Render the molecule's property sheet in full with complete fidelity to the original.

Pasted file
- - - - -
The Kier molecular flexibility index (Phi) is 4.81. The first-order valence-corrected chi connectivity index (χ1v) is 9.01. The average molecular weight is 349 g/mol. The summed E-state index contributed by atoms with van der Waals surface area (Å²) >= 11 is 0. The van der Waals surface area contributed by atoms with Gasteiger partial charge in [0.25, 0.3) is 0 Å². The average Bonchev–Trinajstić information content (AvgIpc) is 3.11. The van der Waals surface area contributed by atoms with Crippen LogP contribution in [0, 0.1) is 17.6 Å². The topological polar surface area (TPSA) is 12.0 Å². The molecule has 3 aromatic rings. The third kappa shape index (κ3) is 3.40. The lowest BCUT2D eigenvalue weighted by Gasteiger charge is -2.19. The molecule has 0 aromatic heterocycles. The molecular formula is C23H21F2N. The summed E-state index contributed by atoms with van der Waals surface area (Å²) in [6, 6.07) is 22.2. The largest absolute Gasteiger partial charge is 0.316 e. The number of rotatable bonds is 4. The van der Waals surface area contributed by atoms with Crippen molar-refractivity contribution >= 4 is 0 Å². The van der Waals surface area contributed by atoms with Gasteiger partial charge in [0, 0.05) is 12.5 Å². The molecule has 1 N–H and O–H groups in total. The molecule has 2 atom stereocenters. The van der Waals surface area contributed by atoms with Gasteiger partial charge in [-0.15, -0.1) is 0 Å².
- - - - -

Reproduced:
The Kier molecular flexibility index (Phi) is 4.81. The first-order valence-corrected chi connectivity index (χ1v) is 9.01. The average molecular weight is 349 g/mol. The summed E-state index contributed by atoms with van der Waals surface area (Å²) >= 11 is 0. The van der Waals surface area contributed by atoms with Gasteiger partial charge in [0.25, 0.3) is 0 Å². The average Bonchev–Trinajstić information content (AvgIpc) is 3.11. The van der Waals surface area contributed by atoms with Crippen LogP contribution in [0, 0.1) is 17.6 Å². The topological polar surface area (TPSA) is 12.0 Å². The molecule has 3 aromatic rings. The third kappa shape index (κ3) is 3.40. The lowest BCUT2D eigenvalue weighted by Gasteiger charge is -2.19. The molecule has 0 aromatic heterocycles. The molecular formula is C23H21F2N. The summed E-state index contributed by atoms with van der Waals surface area (Å²) in [6, 6.07) is 22.2. The largest absolute Gasteiger partial charge is 0.316 e. The number of rotatable bonds is 4. The van der Waals surface area contributed by atoms with Crippen molar-refractivity contribution >= 4 is 0 Å². The van der Waals surface area contributed by atoms with Gasteiger partial charge in [0, 0.05) is 12.5 Å². The molecule has 1 N–H and O–H groups in total. The molecule has 2 atom stereocenters. The van der Waals surface area contributed by atoms with Gasteiger partial charge in [-0.15, -0.1) is 0 Å².